With nine hours of school remaining to get his degree, he found himself at a turning point, and turned to his parents for advice. “I called home, and when my mom answered, I told her I needed to talk to them, and asked her to get my dad on the phone too. I told them that I had really been working hard at my music, and that I felt like after my injury, a door had opened for me to another way, one that didn’t really involve English or Political Science, which were my majors. My dad had always wanted to be a professional golfer, and he could have been, but life and responsibilities prevented him from pursuing that dream. He told me that if this was my dream, and if it were my gift, them I should go for it, and that I had their blessing.”

Two days later, Owen packed his clothes, some furnishings, his two guitars and a notebook full of songs into his Forerunner and headed north. “I didn’t know anyone in Nashville, but I knew I needed to go to the place where it happens. I found an apartment in Bellevue, about 10 miles from town. That first week, I basically stayed in my apartment writing songs.”

When he finally made his first visit to Music Row, it wasn’t to a record label, or a publisher, or a management office. It was to open a bank account, a deposit that ultimately reaped immeasurable interest and dividends.

“When Becky (the bank employee) asked me what I did for a living, I told her I was a singer/songwriter. She said she would like to hear my music sometime; luckily, I just happened to have a CD,” he says with a laugh. The following day, he got a phone call from Warner-Chappell Music, expressing interest in his material. Though that arrangement did not ultimately work out, Owen felt that his decision to pursue a career in Nashville has been validated. A chance meeting over lunch with producer Jimmy Ritchey (Clay Walker, Mark Chesnutt) confirmed it. “We just hit it off right away,” he says. “We became friends first. But he was very supportive. For the next 18 months, we basically hung out, writing songs. I hardly even went out of my apartment. I wrote a song with Jimmy and Chuck Jones called Ghost that we thought Kenny Chesney was going to record. He didn’t, but that sort of put me on the RCA radar. Jimmy got me together with Renee Bell, Senior Vice President for SonyBMG Nashville and she signed me.”

Less than two years after moving to Nashville, the 24-year-old former golfer had a recording deal and basically brought a finished album to the table.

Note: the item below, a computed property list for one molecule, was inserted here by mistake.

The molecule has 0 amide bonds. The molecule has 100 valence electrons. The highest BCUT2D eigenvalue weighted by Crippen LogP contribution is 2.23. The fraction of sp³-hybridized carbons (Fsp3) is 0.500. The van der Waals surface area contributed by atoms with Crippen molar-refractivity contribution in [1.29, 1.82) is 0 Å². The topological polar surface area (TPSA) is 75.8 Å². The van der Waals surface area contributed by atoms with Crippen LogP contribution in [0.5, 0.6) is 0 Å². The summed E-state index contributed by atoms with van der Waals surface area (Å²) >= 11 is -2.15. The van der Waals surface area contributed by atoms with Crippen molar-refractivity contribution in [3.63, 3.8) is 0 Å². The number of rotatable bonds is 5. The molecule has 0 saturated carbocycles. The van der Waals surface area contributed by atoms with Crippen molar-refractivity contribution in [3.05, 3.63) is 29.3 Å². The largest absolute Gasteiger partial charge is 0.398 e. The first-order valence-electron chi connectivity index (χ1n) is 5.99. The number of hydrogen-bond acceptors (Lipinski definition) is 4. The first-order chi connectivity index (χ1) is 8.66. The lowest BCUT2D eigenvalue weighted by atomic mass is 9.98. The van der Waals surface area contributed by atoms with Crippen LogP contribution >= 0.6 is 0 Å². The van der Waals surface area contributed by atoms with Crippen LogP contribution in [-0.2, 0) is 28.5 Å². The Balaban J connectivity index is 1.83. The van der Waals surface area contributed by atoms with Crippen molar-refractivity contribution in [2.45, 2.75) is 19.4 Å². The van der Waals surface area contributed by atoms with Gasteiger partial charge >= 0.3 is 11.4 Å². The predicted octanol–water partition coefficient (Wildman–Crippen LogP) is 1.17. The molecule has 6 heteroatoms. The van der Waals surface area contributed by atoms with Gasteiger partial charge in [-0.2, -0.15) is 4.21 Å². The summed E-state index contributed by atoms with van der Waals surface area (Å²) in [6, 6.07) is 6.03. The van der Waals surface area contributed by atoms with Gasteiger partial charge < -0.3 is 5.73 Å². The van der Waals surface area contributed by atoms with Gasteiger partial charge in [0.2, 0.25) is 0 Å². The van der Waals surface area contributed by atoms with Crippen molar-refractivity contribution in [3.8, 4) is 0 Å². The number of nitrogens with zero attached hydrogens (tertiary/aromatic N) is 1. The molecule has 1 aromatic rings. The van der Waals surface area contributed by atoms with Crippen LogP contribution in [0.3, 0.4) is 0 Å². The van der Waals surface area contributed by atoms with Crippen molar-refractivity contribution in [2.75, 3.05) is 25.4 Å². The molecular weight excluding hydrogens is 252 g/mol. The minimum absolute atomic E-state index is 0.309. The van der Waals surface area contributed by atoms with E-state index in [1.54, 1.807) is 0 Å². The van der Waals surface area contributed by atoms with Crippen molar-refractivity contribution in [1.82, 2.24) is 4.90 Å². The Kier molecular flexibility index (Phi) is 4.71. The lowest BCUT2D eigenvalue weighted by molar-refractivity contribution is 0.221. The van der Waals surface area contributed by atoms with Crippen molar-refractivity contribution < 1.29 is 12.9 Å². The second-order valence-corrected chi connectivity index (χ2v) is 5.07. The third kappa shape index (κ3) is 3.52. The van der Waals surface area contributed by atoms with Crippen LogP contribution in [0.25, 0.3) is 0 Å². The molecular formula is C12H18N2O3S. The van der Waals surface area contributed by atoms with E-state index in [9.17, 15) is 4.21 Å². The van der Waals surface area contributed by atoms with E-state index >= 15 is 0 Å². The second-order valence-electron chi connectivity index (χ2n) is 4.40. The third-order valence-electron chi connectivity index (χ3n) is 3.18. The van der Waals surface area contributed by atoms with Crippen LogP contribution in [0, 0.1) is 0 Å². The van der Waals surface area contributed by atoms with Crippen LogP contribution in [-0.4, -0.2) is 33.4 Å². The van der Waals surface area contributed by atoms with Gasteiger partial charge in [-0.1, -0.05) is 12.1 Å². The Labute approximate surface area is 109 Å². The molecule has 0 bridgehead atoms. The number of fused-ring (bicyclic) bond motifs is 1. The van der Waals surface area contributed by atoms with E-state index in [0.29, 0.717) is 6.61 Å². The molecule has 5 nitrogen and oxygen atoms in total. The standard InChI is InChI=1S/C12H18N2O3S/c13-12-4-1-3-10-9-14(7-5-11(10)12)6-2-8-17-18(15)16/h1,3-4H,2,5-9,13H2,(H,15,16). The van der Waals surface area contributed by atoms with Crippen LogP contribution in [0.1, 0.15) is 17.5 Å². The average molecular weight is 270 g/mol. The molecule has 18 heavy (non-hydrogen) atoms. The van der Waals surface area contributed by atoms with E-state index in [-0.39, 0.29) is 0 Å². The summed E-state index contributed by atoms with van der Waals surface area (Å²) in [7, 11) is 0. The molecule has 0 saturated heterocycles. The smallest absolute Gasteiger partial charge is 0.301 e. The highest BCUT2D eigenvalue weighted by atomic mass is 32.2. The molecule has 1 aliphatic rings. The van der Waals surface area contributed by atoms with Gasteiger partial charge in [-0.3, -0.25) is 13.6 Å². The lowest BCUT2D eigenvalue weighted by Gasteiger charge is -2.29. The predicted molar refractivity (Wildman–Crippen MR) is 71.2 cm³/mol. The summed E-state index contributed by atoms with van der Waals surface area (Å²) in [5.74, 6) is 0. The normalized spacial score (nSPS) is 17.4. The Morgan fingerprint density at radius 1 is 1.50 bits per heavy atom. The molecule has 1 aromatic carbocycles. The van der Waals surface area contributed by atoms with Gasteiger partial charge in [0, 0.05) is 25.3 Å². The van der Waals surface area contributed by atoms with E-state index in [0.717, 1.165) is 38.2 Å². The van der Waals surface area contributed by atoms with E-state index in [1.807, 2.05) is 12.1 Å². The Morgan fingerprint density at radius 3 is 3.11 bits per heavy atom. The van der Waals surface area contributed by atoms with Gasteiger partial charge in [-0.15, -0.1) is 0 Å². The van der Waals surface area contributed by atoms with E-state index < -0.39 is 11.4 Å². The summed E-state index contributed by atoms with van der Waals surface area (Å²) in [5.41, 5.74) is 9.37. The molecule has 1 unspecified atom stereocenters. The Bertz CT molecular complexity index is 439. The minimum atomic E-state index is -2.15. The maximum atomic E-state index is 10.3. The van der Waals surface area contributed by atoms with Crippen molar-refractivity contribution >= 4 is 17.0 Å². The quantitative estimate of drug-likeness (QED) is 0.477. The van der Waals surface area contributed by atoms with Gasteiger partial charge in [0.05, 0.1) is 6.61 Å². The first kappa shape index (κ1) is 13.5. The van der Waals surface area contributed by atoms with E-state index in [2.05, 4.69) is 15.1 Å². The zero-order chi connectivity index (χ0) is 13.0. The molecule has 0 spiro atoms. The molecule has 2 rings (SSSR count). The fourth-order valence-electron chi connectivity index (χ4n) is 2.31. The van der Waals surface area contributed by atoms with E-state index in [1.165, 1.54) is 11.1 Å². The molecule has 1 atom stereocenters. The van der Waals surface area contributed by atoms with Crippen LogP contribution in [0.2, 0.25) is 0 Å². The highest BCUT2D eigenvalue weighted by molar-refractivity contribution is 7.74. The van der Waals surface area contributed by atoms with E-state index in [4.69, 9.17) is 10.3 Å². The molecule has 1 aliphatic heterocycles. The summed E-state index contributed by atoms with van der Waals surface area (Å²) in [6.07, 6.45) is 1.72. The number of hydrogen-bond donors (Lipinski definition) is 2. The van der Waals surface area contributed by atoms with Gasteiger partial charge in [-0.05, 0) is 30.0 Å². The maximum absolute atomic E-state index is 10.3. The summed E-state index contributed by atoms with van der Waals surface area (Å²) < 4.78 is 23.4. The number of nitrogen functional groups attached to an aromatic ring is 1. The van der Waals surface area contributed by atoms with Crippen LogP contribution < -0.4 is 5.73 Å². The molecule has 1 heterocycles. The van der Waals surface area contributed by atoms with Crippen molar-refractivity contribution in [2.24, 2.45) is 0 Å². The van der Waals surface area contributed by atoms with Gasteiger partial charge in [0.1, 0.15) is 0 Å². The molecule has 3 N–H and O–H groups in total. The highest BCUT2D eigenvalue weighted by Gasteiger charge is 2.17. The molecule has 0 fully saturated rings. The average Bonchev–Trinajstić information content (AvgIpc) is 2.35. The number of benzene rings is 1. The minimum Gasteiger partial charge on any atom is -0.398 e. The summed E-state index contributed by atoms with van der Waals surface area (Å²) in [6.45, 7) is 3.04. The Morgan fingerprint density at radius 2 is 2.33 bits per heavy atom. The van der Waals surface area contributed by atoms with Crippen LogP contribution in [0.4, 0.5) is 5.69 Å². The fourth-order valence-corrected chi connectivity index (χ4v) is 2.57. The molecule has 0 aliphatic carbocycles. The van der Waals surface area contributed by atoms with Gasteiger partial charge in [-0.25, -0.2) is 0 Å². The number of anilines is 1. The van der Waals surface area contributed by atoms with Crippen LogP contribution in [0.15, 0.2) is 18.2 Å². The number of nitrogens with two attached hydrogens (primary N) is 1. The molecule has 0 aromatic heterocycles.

Owen had already earned the respect of an artist whose opinion he held in high regard. “Soon after I signed to RCA, we flew to Chicago to see Kenny Chesney. We went on his bus after the show and when Renee introduced us, she says, ‘Jake is the guy who co-wrote Ghost.’ He starts singing it back to me, word for word! I couldn’t believe it. He told me he loved the song, and wanted to record it, but it just didn’t work out. It blew my mind. Two years ago, I was that kid in the nosebleed section of the Leon County Civic Center in Tallahassee, watching him run back and forth on stage, a million miles away. I wondered what that would feel like. And there I was, sitting on his bus, one foot away from him, listening to him sing my song back at me.”

Ghost did make it on to Startin’ With Me, Owen’s debut album, which---as the young artist points out—is entirely composed of songs he wrote or co-wrote.

“When I look at my life, where I am right now, I know how improbable it is. I am totally aware of that. I haven’t been doing it and dreaming about it since I was five years old, it doesn’t run in my family, I didn’t grow up singing in church, I didn’t spend 10 years in honky-tonks. But I have always worked hard at whatever I have done, whether it was golf or writing songs or playing at Potbelly’s in Tallahassee. I feel like things happen for a reason, and we are each here for a reason. Maybe the accident that ended my golfing career happened because I was supposed to do this. How many people would my golf game have affected? I hope that my music and my songs can touch people, like I have been touched by other artists’ songs. Is that something that you measure by years or dues? I think it’s something from the heart, and who can measure that?”